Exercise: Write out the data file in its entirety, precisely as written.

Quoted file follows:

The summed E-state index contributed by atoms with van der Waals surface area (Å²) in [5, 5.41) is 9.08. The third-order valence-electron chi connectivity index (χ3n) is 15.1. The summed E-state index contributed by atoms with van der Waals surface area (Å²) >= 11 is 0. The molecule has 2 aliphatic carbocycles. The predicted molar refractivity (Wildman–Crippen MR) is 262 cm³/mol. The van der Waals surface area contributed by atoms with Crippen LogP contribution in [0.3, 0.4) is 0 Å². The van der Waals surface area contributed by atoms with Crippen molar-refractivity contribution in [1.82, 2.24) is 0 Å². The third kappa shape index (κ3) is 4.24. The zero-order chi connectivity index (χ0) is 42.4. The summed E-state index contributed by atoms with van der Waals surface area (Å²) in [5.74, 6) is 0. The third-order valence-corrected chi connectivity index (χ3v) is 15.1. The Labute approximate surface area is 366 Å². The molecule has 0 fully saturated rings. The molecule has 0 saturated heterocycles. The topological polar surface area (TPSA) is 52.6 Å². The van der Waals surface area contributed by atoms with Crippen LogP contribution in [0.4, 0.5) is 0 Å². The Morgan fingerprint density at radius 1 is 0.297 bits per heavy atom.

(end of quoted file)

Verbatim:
The summed E-state index contributed by atoms with van der Waals surface area (Å²) in [5, 5.41) is 9.08. The third-order valence-electron chi connectivity index (χ3n) is 15.1. The summed E-state index contributed by atoms with van der Waals surface area (Å²) >= 11 is 0. The molecule has 2 aliphatic carbocycles. The predicted molar refractivity (Wildman–Crippen MR) is 262 cm³/mol. The van der Waals surface area contributed by atoms with Crippen LogP contribution in [0.3, 0.4) is 0 Å². The van der Waals surface area contributed by atoms with Crippen molar-refractivity contribution in [1.82, 2.24) is 0 Å². The third kappa shape index (κ3) is 4.24. The zero-order chi connectivity index (χ0) is 42.4. The summed E-state index contributed by atoms with van der Waals surface area (Å²) in [5.74, 6) is 0. The third-order valence-corrected chi connectivity index (χ3v) is 15.1. The Labute approximate surface area is 366 Å². The molecule has 0 fully saturated rings. The molecule has 0 saturated heterocycles. The topological polar surface area (TPSA) is 52.6 Å². The van der Waals surface area contributed by atoms with Crippen LogP contribution in [0.4, 0.5) is 0 Å². The Morgan fingerprint density at radius 1 is 0.297 bits per heavy atom.